UPCOMING: Aidan Moffat & RM Hubbert – Ghost Stories for Christmas (2018)

Rock Action
Buy: Preorder | Preorder + Tickets to the release show if you live in/near Glasgow

Aidan Moffat (ex-Arab Strap) and RM Hubbert (ex-El Hombre Trajeado), both known for their prolific solo careers as well as their past bands, have hooked up of late, releasing the excellent Here Lies the Body back in May. Certainly Aidan is no stranger to Christmas songs, with Arab Strap releasing a few throughout their run, as well as having his own solo Christmas EP back in 2011. Thus, the two began with an idea for one Christmas song, meant to be a one-off seasonal treat. It soon developed into an EP, and eventually ballooned into a full album. The description sounds fascinating:

“These are the ghosts of love, haunting happy homes and fairy-lit bars; these are the ghosts of memory, of haunted mirrors, pagan festivities, and unforgettable friends. As with this year’s critically acclaimed debut album, Here Lies The Body, Moffat’s quiet, pensive storytelling finds a perfect partner in Hubbert’s intimately intricate, flamenco-flavoured guitar. Across eight new original compositions and two deftly executed covers, here they offer an alternative view on the Season To Be Jolly.”

This is certainly one to be checked out! Available for preorder now and will be released on Dec. 7, which is unfortunately a bit late for my mix. However, if you live in the Glasgow area, you can order from Monorail Music and grab a ticket to their special Christmas release party on Dec. 6!

Unfortunately, they have not released a true Christmas song to preview, only a cover of Yazoo’s “Only You,” which was a Christmas #1 in the UK. The original intended one-off, “A Ghost Story for Christmas,” is the forthcoming single and will likely be released in short order. BTW, I don’t consider Christmas #1’s to be appropriate holiday listening… their version here is very nice, but it should have been a digital extra or something 🙂

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figure “Christmas Eve of 1992” (2018)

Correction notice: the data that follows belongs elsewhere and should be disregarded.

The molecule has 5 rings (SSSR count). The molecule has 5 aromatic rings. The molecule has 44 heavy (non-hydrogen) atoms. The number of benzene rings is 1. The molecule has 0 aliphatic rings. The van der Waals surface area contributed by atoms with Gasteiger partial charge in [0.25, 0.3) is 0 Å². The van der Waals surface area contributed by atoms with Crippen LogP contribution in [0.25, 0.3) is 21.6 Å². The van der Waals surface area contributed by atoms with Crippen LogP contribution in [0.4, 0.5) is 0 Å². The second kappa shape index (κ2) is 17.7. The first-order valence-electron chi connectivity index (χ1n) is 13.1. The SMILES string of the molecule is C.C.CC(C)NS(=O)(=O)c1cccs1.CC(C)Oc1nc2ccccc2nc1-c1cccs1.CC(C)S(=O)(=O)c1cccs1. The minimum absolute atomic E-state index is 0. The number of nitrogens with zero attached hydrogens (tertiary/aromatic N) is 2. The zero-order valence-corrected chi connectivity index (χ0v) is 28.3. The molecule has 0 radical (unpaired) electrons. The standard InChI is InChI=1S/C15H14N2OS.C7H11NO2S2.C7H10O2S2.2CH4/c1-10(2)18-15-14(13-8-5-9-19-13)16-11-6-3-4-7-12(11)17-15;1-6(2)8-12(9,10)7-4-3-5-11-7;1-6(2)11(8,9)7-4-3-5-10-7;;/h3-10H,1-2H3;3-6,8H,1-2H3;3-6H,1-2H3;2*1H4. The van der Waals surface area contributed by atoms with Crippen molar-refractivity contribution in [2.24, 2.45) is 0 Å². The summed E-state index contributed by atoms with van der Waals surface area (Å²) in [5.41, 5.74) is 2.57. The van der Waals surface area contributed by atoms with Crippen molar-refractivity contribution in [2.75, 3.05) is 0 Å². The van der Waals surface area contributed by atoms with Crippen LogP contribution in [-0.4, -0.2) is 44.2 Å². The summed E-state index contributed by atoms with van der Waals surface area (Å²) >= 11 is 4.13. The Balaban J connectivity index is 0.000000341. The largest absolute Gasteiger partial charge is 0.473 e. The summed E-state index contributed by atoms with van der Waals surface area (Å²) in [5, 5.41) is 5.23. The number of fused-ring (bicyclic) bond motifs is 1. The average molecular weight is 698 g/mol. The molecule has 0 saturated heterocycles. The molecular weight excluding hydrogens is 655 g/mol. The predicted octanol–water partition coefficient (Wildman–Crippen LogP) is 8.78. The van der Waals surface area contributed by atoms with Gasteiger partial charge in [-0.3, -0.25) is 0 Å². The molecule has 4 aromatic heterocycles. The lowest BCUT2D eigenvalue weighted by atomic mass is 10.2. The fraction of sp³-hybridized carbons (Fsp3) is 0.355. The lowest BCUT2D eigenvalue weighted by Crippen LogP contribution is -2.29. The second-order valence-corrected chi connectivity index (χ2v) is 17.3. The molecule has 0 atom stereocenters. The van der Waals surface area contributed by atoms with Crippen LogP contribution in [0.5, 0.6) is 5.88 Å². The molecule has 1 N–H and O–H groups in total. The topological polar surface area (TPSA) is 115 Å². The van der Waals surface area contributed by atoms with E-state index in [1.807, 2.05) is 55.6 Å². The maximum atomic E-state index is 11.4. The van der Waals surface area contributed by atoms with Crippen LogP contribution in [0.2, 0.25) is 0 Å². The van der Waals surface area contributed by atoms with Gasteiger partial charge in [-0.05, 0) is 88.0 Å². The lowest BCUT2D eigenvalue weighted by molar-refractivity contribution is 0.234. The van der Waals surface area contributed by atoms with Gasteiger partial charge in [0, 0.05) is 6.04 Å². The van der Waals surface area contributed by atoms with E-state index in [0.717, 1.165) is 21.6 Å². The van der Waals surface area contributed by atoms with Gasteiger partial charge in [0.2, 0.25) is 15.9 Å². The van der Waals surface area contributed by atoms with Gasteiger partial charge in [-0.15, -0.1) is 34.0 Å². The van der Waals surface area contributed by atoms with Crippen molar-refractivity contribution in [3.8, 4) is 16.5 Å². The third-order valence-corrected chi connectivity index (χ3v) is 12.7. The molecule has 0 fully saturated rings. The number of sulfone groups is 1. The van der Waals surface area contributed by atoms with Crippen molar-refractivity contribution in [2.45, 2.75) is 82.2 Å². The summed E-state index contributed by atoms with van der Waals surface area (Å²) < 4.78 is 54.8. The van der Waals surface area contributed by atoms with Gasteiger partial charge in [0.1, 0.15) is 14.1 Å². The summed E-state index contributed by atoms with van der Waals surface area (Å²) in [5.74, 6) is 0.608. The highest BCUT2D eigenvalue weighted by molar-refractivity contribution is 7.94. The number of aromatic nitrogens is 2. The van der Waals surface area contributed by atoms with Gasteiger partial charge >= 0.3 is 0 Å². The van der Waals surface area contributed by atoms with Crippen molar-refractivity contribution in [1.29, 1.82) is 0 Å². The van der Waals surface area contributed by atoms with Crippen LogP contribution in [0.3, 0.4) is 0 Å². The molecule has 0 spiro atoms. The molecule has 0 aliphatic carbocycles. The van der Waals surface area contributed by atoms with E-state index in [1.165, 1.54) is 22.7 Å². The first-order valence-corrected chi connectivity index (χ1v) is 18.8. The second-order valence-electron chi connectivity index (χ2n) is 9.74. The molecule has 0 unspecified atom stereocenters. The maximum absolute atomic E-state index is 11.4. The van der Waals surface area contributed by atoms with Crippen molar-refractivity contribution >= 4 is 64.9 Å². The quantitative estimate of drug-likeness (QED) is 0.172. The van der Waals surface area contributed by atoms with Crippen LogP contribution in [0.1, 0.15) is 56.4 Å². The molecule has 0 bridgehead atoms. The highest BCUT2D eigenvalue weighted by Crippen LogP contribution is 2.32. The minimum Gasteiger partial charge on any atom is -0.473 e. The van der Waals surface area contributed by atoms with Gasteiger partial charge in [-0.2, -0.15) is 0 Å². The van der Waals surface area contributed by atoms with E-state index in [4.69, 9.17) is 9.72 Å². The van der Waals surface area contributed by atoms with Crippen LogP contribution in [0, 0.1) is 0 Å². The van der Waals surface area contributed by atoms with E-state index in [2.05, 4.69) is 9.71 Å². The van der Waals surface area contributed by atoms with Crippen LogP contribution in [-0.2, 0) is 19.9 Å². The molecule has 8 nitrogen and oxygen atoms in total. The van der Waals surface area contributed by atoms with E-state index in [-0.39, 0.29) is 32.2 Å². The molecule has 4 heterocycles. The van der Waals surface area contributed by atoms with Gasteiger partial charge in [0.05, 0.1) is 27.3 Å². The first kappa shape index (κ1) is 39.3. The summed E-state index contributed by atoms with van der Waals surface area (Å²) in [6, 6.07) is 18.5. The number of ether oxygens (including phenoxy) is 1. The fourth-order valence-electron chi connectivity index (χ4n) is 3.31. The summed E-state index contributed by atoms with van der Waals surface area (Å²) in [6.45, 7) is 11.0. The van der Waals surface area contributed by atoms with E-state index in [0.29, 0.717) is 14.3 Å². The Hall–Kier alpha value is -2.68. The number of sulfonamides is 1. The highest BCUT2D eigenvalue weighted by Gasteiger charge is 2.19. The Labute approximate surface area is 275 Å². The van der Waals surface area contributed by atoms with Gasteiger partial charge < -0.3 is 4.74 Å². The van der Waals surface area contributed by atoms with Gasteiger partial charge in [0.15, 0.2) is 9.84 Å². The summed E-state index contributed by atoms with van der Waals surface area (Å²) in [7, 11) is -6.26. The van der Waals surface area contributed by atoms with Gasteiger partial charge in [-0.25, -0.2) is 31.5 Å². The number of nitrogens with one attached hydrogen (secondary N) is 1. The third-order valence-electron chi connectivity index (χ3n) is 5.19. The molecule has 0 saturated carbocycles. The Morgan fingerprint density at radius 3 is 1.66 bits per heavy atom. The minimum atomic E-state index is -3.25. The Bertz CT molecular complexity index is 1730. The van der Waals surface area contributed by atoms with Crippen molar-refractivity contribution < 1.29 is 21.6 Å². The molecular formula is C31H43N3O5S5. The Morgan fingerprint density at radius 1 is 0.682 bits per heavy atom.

Figure "Parakalien"

Sauna Cool Records
Buy: Bandcamp

Should you break down the content of this entire blog, you would probably find that I’ve written 50% of my posts about indie pop. Well, make it 51%, as this new track from Japan’s figure is a beautiful, early Wild Nothing-esque indie pop groove that deserves your attention. Figure is the indie pop project of Yoshinobu Hasebe, and “Christmas Eve of 1992” is off his first release in four years, Parakalein. The song starts off with that wistful, indie pop lofi production (which I love), but what really hooked me is when the song swells with emotion as drums and bass kick in. The production does bury the lyrics enough to honestly have no real clue what Yoshinobu is singing about (presumably Christmas Eve of 1992) here… but the vibe itself is enough for me to love this song.

Bottom Line: Japan has always been fertile ground for indie pop fandom, so it shouldn’t be a surprise to hear fantastic Japanese indie pop bands releasing underground Christmas indie pop gems. I suspect figure is only the tip of the iceberg for 2018.

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Advance Base “Christmas In Nightmare City” (2018)

Advance Base - Animal Companionship

Run For Cover
Buy: Bandcamp | Run for Cover Records (all the vinyl options available)